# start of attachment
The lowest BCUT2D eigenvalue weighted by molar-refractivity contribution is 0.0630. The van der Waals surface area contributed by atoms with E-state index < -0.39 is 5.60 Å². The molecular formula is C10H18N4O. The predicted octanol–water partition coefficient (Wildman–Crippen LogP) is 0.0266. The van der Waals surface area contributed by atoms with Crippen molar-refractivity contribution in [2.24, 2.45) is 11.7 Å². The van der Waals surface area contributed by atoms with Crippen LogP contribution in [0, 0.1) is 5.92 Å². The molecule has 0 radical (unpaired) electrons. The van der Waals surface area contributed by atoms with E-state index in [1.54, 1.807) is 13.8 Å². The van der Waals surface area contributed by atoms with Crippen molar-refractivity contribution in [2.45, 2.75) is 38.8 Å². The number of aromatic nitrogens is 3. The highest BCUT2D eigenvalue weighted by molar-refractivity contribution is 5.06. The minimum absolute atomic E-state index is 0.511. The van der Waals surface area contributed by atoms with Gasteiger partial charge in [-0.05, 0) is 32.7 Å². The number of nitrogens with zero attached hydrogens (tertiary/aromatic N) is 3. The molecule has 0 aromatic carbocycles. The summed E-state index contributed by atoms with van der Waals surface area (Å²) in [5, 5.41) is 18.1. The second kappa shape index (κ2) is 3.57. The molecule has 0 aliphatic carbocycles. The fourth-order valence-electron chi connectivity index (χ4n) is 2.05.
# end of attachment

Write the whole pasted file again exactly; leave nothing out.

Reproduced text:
The lowest BCUT2D eigenvalue weighted by molar-refractivity contribution is 0.0630. The van der Waals surface area contributed by atoms with E-state index < -0.39 is 5.60 Å². The molecular formula is C10H18N4O. The predicted octanol–water partition coefficient (Wildman–Crippen LogP) is 0.0266. The van der Waals surface area contributed by atoms with Crippen molar-refractivity contribution in [2.24, 2.45) is 11.7 Å². The van der Waals surface area contributed by atoms with Crippen LogP contribution in [0, 0.1) is 5.92 Å². The molecule has 0 radical (unpaired) electrons. The van der Waals surface area contributed by atoms with E-state index in [1.54, 1.807) is 13.8 Å². The van der Waals surface area contributed by atoms with Crippen molar-refractivity contribution in [2.45, 2.75) is 38.8 Å². The number of aromatic nitrogens is 3. The highest BCUT2D eigenvalue weighted by molar-refractivity contribution is 5.06. The minimum absolute atomic E-state index is 0.511. The van der Waals surface area contributed by atoms with Gasteiger partial charge in [-0.05, 0) is 32.7 Å². The number of nitrogens with zero attached hydrogens (tertiary/aromatic N) is 3. The molecule has 0 aromatic carbocycles. The summed E-state index contributed by atoms with van der Waals surface area (Å²) in [5, 5.41) is 18.1. The second kappa shape index (κ2) is 3.57. The molecule has 0 aliphatic carbocycles. The fourth-order valence-electron chi connectivity index (χ4n) is 2.05.